It's back. No matter how many times working people reject the Bowles-Simpson "B-S" budget plan that cynically claims it would "promote economic growth "—but would actually snuff out the recovery and cut lifelines for working families—it keeps coming back to the table.
Erskine Bowles and Alan Simpson released another tired plan today that would cut Social Security COLAs to pay for lower tax rates for corporations and the wealthiest Americans, among other things.
Working families aren't fooled. There's nothing "fair and balanced" about the Bowles-Simpson budget plan that would ultimately increase unemployment, cut Social Security benefits, tax workers’ health benefits and scapegoat federal employees while giving more tax breaks for sending jobs overseas and lowering tax rates for Wall Street and the wealthiest 2%. Yesterday, Rep. Kurt Schrader (D-Ore.) introduced an amendment to H.R. 444, that would direct President Obama to follow the budget recommendations of Erskine Bowles and Alan Simpson, known as the Bowles-Simpson plan.
A group of 350 prominent economists, including economic experts from the AFL-CIO, issued a joint statement warning that the type of austerity measures favored by Republicans and suggested by the bipartisan commission, led by Erskine Bowles and Alan Simpson, would further harm the economy and weaken the social safety net that millions of working families rely upon. They argue that the seemingly obsessive focus on the deficit obscures what the country really needs to focus on—creating jobs.
Some legislators and their friends on Wall Street are set on reaching a “grand bargain” during the post-election "lame duck" session of Congress that would cut the benefits that we and our children will depend on. They want to raise the retirement age for Social Security and Medicare, cut our Social Security Cost of Living Adjustment (COLA)and cut Medicaid, which could force families into bankruptcy when a loved one needs long-term care.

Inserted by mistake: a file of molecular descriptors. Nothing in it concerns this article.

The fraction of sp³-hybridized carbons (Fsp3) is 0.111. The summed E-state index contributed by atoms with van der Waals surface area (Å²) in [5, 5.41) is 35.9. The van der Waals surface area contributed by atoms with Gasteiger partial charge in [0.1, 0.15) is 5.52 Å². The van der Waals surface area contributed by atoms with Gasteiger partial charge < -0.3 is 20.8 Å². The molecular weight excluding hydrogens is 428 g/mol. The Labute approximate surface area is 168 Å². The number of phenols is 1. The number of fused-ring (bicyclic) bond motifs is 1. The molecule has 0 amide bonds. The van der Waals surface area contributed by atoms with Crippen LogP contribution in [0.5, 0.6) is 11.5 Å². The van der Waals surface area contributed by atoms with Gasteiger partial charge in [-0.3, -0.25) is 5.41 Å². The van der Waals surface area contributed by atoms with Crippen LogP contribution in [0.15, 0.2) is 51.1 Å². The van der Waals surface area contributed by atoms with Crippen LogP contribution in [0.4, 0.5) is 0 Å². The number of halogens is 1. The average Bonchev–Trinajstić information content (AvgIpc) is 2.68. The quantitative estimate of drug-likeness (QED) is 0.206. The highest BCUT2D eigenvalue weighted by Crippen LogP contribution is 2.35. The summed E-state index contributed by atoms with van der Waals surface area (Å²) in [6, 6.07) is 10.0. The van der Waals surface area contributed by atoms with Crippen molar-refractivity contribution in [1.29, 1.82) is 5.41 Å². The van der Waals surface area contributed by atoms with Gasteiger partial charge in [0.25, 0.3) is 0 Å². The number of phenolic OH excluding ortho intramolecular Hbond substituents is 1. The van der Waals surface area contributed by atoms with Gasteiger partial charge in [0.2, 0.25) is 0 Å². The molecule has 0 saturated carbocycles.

Reflecting what voters said in AFL-CIO's election-night poll, a poll conducted on behalf of Democracy Corps and the Campaign for America's Future (CAF) shows that voters strongly reject proposals to cut Social Security and Medicare. When asked which was more important, 70% of respondents said that protecting education, Medicare and Social Security was more important than broad cuts to reduce the deficit. More than half—58%—of the overall sample said that they felt strongly about opposing such cuts. Only 17% of the survey said they felt strongly that across-the-board cuts were important enough to cut the popular programs.
The conventional wisdom in Washington, D.C., and in much of the media, is that because of the deficit and debt, we need to make cuts to Social Security, Medicare and Medicaid. A bipartisan commission led by Alan Simpson and Erskine Bowles has promoted a plan that would cut Social Security, Medicare and Medicaid and lower corporate taxes for the wealthy. Bowles and Simpson have been promoting their plan heavily and took to endorsing candidates who they believed would support their plan.
Cut Social Security, Medicare and Medicaid just so that millionaires and billionaires can continue to receive tax breaks and other giveaways? "We could not disagree more," says AFL-CIO President Richard Trumka in an Op-Ed in today's Politico, "Americans Don't Want 'Grand Bargain.'"
Why do deficit reduction plans always "seem to involve cutting taxes for the top 1% of U.S. income earners while cutting Social Security retirement benefits (average monthly check: $1,230 ) for everyone else?" asks Los Angeles Times columnist Michael Hiltzik in his latest column.